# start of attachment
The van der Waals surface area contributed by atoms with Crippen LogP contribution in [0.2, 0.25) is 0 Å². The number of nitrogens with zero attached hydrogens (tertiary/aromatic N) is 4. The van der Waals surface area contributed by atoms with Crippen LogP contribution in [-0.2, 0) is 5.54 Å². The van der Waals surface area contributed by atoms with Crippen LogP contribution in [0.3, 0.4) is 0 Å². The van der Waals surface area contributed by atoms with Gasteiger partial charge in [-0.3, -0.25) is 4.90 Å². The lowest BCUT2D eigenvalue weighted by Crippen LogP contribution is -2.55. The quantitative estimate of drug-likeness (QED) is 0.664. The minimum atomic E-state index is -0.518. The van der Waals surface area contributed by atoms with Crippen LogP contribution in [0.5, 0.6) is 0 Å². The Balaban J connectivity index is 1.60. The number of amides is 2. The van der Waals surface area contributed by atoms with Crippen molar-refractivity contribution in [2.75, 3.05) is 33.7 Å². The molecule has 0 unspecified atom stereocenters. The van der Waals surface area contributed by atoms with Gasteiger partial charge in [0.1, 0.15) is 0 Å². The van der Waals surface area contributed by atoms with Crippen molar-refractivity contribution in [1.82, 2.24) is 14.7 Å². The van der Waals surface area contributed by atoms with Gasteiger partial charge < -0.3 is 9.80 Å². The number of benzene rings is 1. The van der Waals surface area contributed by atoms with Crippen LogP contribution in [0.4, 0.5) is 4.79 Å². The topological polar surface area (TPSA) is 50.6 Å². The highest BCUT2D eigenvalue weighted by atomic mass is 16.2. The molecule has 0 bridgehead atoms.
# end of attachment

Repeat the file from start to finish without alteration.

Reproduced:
The van der Waals surface area contributed by atoms with Crippen LogP contribution in [0.2, 0.25) is 0 Å². The number of nitrogens with zero attached hydrogens (tertiary/aromatic N) is 4. The van der Waals surface area contributed by atoms with Crippen LogP contribution in [-0.2, 0) is 5.54 Å². The van der Waals surface area contributed by atoms with Crippen LogP contribution in [0.3, 0.4) is 0 Å². The van der Waals surface area contributed by atoms with Gasteiger partial charge in [-0.3, -0.25) is 4.90 Å². The lowest BCUT2D eigenvalue weighted by Crippen LogP contribution is -2.55. The quantitative estimate of drug-likeness (QED) is 0.664. The minimum atomic E-state index is -0.518. The van der Waals surface area contributed by atoms with Crippen LogP contribution in [0.5, 0.6) is 0 Å². The Balaban J connectivity index is 1.60. The number of amides is 2. The van der Waals surface area contributed by atoms with Crippen molar-refractivity contribution in [2.75, 3.05) is 33.7 Å². The molecule has 0 unspecified atom stereocenters. The van der Waals surface area contributed by atoms with Gasteiger partial charge in [0.1, 0.15) is 0 Å². The van der Waals surface area contributed by atoms with Crippen molar-refractivity contribution in [1.82, 2.24) is 14.7 Å². The van der Waals surface area contributed by atoms with Gasteiger partial charge < -0.3 is 9.80 Å². The number of benzene rings is 1. The van der Waals surface area contributed by atoms with Crippen LogP contribution in [0.4, 0.5) is 4.79 Å². The topological polar surface area (TPSA) is 50.6 Å². The highest BCUT2D eigenvalue weighted by atomic mass is 16.2. The molecule has 0 bridgehead atoms.